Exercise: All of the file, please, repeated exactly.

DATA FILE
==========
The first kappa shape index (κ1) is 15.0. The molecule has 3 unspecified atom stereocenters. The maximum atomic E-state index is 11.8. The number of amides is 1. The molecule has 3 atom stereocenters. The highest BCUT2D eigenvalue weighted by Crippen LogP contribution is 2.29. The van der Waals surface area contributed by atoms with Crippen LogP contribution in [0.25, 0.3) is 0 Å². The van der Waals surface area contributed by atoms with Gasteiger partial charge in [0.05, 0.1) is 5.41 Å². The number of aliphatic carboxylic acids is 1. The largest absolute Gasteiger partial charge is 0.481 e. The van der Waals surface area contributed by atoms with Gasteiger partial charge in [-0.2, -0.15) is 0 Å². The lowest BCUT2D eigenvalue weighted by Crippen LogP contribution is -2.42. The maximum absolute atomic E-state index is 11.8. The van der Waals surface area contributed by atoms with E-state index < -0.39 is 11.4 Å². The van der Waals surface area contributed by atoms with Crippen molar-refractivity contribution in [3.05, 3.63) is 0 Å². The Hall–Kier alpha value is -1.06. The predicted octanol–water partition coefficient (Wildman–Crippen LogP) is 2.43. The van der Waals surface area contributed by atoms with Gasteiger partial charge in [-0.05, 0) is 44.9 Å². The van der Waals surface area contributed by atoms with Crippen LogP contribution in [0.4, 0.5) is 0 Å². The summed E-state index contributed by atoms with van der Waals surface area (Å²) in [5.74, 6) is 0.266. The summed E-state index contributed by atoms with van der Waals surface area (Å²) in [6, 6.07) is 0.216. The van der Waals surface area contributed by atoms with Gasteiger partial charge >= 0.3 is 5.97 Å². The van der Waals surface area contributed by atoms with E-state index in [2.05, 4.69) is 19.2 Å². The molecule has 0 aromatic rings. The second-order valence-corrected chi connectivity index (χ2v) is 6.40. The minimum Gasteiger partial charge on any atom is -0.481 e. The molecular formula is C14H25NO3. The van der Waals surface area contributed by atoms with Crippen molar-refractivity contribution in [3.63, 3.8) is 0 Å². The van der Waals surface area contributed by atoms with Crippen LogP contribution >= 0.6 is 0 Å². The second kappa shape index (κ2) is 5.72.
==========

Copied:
The first kappa shape index (κ1) is 15.0. The molecule has 3 unspecified atom stereocenters. The maximum atomic E-state index is 11.8. The number of amides is 1. The molecule has 3 atom stereocenters. The highest BCUT2D eigenvalue weighted by Crippen LogP contribution is 2.29. The van der Waals surface area contributed by atoms with Crippen LogP contribution in [0.25, 0.3) is 0 Å². The van der Waals surface area contributed by atoms with Gasteiger partial charge in [0.05, 0.1) is 5.41 Å². The number of aliphatic carboxylic acids is 1. The largest absolute Gasteiger partial charge is 0.481 e. The van der Waals surface area contributed by atoms with Gasteiger partial charge in [-0.2, -0.15) is 0 Å². The lowest BCUT2D eigenvalue weighted by Crippen LogP contribution is -2.42. The maximum absolute atomic E-state index is 11.8. The van der Waals surface area contributed by atoms with E-state index < -0.39 is 11.4 Å². The van der Waals surface area contributed by atoms with Crippen molar-refractivity contribution in [3.05, 3.63) is 0 Å². The Hall–Kier alpha value is -1.06. The predicted octanol–water partition coefficient (Wildman–Crippen LogP) is 2.43. The van der Waals surface area contributed by atoms with Gasteiger partial charge in [-0.05, 0) is 44.9 Å². The van der Waals surface area contributed by atoms with Crippen LogP contribution in [0.4, 0.5) is 0 Å². The summed E-state index contributed by atoms with van der Waals surface area (Å²) in [5.74, 6) is 0.266. The summed E-state index contributed by atoms with van der Waals surface area (Å²) in [6, 6.07) is 0.216. The van der Waals surface area contributed by atoms with Gasteiger partial charge >= 0.3 is 5.97 Å². The van der Waals surface area contributed by atoms with E-state index in [2.05, 4.69) is 19.2 Å². The molecule has 0 aromatic rings. The second-order valence-corrected chi connectivity index (χ2v) is 6.40. The minimum Gasteiger partial charge on any atom is -0.481 e. The molecular formula is C14H25NO3. The van der Waals surface area contributed by atoms with Crippen molar-refractivity contribution in [3.63, 3.8) is 0 Å². The van der Waals surface area contributed by atoms with Crippen LogP contribution >= 0.6 is 0 Å². The second kappa shape index (κ2) is 5.72.